One of the items on my bucket list, ever since I saw a story in the Washington Post about it a few weeks ago, has been to see the Clara Barton house. Just because it’s there, 20 minutes from home, and in 25 years of living in the area (on and off) I’ve never seen it. Well, this is hidden gem. Arriving for the 10 AM tour on a Sunday, we had the place more or less to ourselves, and got a personalized tour along with one other couple. Unfortunately, my regular camera died when I got there, and I had to use my phone to take pictures instead. So, they are kind of dark and blurry.
Clara Barton was a really interesting lady: along with founding the American Red Cross, she was one of the first female federal employees, working in the Patent Office before the Civil War. She continued to advocate for equal pay and womens’ rights for the rest of her life, though she never personally even got to vote.
She was known for her extreme thriftiness, which led to some pretty creative solutions around her home and in her lifestyle. The rambling house was built in 1891 to Clara’s specifications. Two brothers were establishing a “Chatauqua” or educational village, at Glen Echo, and wanted to attract a famous person to live there. So, they offered to build her a house if she would come live in it. She made some unusual requests. The corridors in the house are lined with big closets behind wood paneling to store relief supplies. And the house is made largely from reclaimed wood, including pieces of President McKinley’s inauguration platform. It was truly a “sustainable” building.
The ceilings, and some of the walls, are finished with plain muslin. This was Clara’s idea to save on plastering. They had the muslin for bandage-making in storage and just tacked it over the ceiling and wall joists, then painted over it. It looks kind of like the inside of a tent. On the exterior walls, they crumpled up newspaper and stuffed it behind the muslin as insulation. Yes, the whole thing is giant firetrap! But the rooms are charming.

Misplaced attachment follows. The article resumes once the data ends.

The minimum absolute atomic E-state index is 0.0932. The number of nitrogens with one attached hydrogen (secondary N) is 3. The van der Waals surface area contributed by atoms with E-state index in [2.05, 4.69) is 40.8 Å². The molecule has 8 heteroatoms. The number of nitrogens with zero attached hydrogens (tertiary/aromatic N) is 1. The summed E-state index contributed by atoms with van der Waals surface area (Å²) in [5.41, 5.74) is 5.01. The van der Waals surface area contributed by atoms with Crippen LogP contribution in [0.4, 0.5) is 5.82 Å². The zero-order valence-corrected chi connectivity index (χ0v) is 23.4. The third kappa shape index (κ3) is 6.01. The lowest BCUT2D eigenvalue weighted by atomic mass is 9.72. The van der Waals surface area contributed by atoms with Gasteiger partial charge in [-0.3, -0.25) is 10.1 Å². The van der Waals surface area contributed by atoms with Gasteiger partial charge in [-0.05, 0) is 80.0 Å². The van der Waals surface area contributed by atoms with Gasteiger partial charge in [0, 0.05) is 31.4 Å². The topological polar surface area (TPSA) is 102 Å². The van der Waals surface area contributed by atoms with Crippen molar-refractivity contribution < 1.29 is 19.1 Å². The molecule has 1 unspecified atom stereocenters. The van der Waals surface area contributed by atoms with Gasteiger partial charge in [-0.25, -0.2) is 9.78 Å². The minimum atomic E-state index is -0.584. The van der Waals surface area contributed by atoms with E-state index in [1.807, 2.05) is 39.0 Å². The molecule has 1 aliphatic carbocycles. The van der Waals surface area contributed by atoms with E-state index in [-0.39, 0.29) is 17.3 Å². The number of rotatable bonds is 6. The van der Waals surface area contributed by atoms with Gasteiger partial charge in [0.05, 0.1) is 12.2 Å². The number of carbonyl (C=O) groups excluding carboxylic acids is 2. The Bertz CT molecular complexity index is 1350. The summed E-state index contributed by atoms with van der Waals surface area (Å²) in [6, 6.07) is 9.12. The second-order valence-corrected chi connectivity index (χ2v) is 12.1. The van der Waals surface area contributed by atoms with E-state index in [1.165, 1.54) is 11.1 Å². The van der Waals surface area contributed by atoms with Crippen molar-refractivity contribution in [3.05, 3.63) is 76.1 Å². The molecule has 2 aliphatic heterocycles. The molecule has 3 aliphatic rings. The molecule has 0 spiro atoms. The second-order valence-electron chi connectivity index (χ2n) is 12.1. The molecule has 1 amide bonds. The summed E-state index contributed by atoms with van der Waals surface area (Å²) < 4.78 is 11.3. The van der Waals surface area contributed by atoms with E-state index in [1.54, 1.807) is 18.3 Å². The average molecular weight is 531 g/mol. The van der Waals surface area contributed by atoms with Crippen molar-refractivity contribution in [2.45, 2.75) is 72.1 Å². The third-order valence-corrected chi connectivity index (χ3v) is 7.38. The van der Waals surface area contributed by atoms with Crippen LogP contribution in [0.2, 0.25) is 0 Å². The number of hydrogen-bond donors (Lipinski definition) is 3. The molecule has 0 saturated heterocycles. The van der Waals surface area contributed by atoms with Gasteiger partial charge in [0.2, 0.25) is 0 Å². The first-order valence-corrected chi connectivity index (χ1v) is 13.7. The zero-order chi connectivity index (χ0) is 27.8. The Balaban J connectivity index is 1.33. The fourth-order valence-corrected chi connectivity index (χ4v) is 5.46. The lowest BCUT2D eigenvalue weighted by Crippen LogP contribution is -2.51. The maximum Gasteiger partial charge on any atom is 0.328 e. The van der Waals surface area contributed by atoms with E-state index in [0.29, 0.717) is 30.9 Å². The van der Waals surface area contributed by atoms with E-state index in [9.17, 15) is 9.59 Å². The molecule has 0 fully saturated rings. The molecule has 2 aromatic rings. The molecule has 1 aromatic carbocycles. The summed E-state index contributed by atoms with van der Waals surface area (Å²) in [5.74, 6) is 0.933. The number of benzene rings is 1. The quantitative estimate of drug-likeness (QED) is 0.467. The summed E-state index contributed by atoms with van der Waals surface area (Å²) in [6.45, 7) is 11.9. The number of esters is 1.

The house served as the headquarters of the Red Cross for several years. Clara’s devoted volunteers received room and board in exchange for their work, and the place operated as sort of commune. The two-acre property was heavily planted in over 30 different crops interspersed with conventional flower gardens. Edible landscaping! They kept cows and chickens, and were largely self-sufficient on an unheard of (at the time) semi-vegetarian diet. All in the suburbs of Washington, DC.
Just across a footbridge from the house is a slightly spooky old amusement park. Glen Echo Park operated from the early 1900s to 1968 at the terminus of a streetcar line coming out of Washington, DC. Now it is a sort of artsy historical kiddie thing with a playground, puppet theater, and art classes in the old buildings. Hordes of little boys were overrunning the place while we had coffee from the snack stand. The art deco architecture is still very much in evidence.
There are these funny little hobbit houses interspersed among the art deco buildings. They are “yurts” leftover from a 1970s architecture exhibit on the Mall. I am not sure how they ended up at Glen Echo, but they are now artists’ studios.